Knight-Mozilla week 3: Fitting my idea into news organizations

I've created a preliminary video for my Knight-Mozilla final project:

The elaboration that I mentioned at the end of the video, well, I'm still working on that.  That is not in this blog post, but will come at a later date.  What I want to do today, since this week's guest lecturers imparted some excellent perspective on life inside a news organization, is focus on the benefits this project can have to the newsroom.

Saving time and pooling resources

When the commenting layer is pulled into the web browser, then the programming effort of implementing comment threads doesn't have to be re-done by every website.  Webmasters and content owners will benefit from a unified comment experience even if they don't do anything to add comment threads to their site.  This commenting functionality will be more powerful than systems that most news sites can implement on their own.  It will even be extensible so the end-users can customize it with browser add-ons.

A plug-in architecture will be created that makes it trivial for sites to integrate this open commenting layer back into the underlying page if they desire.  The data will be open and accessible for the underlying site and all users.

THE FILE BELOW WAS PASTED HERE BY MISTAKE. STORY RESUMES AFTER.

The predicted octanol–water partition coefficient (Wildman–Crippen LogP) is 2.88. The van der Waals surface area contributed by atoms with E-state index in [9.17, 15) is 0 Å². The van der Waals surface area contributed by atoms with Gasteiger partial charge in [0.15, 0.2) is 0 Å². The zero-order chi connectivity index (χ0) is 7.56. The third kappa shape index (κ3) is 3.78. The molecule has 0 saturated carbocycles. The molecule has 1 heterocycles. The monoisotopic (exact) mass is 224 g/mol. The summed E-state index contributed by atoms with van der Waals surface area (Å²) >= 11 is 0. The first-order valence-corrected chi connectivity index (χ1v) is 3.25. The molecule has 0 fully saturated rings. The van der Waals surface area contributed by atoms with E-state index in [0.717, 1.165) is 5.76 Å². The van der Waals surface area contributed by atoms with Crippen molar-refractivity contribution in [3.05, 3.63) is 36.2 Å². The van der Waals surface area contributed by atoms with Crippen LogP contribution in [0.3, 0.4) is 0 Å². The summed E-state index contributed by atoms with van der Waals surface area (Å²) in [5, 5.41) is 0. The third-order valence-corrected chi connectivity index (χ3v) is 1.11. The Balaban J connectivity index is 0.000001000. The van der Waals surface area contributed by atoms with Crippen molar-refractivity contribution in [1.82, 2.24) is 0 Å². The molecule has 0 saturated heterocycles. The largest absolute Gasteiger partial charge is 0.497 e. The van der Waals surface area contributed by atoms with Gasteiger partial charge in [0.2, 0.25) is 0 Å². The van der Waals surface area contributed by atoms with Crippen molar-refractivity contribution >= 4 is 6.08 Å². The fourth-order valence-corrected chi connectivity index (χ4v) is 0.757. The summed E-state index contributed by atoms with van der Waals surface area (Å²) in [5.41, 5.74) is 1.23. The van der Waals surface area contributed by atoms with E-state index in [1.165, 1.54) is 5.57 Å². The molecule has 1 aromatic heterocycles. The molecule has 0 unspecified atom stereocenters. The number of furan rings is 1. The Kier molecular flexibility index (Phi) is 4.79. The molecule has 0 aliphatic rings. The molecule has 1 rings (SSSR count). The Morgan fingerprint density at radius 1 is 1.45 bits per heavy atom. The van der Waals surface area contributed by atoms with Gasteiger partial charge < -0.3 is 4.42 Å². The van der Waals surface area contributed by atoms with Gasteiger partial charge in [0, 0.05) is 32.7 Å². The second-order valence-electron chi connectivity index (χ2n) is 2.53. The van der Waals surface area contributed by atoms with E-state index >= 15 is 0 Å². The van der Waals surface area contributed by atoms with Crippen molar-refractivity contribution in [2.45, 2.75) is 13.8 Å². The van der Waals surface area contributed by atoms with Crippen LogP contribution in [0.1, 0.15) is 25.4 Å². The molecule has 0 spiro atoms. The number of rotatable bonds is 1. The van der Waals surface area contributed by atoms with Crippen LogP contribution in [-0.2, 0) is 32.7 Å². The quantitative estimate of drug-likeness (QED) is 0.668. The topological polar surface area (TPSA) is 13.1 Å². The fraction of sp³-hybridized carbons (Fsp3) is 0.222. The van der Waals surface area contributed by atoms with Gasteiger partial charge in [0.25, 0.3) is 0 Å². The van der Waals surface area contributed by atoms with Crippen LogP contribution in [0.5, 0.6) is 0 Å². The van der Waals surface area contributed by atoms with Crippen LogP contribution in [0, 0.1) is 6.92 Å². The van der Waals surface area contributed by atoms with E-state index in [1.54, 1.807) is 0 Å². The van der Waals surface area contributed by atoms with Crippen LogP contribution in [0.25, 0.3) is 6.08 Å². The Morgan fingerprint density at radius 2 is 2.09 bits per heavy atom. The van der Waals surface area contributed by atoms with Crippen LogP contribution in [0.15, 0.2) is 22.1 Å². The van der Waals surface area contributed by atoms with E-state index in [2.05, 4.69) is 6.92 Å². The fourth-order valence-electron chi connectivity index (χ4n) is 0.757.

Unified, powerful tools to participate in the discussion stream

Some news organizations may be worried about ceding control of their comment stream to some third-party.  First of all, the data will be open so the underlying webpage owner will have access to it.  Second, most news organizations are quite open and have no desire to censor the comments on their articles.  For these organizations, the main reason to control the comment stream would be to eliminate spam and hide trolls.  With the open commenting layer, these responsibilities will be taken on and performed automatically by the platform and the community, saving news organizations much time and effort in curating their comment streams.  Third, we will provide ways for the content owner to interact with the comment stream, endorsing good comments and highlighting discussion deemed relevant by the original author or news organization.  At this point, the primary vehicle for this interaction is the "Author's Picks" section of the commenting layer, but additional integration points may be provided in the future.

Again, these tools will be unified and built into the system and will be very easy to use, saving news organizations from having to spend the time and money implementing and maintaining their own management systems.  But the management tools for the content owner will also be open and customizable so those who need more powerful features can create them (and hopefully share them in an open source way).

These are some, but not all, of the ways that an open commenting layer will be a great benefit to news organizations.